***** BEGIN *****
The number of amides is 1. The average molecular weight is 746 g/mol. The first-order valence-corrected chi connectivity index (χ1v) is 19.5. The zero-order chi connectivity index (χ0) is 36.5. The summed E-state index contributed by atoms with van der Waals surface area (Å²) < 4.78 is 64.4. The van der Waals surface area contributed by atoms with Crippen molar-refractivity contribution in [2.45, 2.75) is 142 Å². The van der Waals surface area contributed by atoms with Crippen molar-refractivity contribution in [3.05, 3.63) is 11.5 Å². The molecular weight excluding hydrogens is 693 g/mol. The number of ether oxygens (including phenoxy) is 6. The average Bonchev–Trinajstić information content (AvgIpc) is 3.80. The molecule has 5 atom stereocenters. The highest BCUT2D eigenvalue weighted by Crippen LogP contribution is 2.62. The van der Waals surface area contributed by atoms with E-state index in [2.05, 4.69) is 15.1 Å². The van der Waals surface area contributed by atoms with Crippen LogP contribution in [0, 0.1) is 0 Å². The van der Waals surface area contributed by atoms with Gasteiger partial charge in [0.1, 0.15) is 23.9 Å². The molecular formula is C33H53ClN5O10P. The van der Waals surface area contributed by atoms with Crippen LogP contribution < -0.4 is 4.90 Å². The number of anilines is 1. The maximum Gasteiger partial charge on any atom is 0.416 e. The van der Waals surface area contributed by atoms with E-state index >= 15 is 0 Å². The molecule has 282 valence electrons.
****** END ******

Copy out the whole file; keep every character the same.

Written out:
The number of amides is 1. The average molecular weight is 746 g/mol. The first-order valence-corrected chi connectivity index (χ1v) is 19.5. The zero-order chi connectivity index (χ0) is 36.5. The summed E-state index contributed by atoms with van der Waals surface area (Å²) < 4.78 is 64.4. The van der Waals surface area contributed by atoms with Crippen molar-refractivity contribution in [2.45, 2.75) is 142 Å². The van der Waals surface area contributed by atoms with Crippen molar-refractivity contribution in [3.05, 3.63) is 11.5 Å². The molecular weight excluding hydrogens is 693 g/mol. The number of ether oxygens (including phenoxy) is 6. The average Bonchev–Trinajstić information content (AvgIpc) is 3.80. The molecule has 5 atom stereocenters. The highest BCUT2D eigenvalue weighted by Crippen LogP contribution is 2.62. The van der Waals surface area contributed by atoms with E-state index in [2.05, 4.69) is 15.1 Å². The van der Waals surface area contributed by atoms with Crippen LogP contribution in [0, 0.1) is 0 Å². The van der Waals surface area contributed by atoms with Gasteiger partial charge in [0.1, 0.15) is 23.9 Å². The molecular formula is C33H53ClN5O10P. The van der Waals surface area contributed by atoms with Crippen LogP contribution < -0.4 is 4.90 Å². The number of anilines is 1. The maximum Gasteiger partial charge on any atom is 0.416 e. The van der Waals surface area contributed by atoms with E-state index >= 15 is 0 Å². The molecule has 282 valence electrons.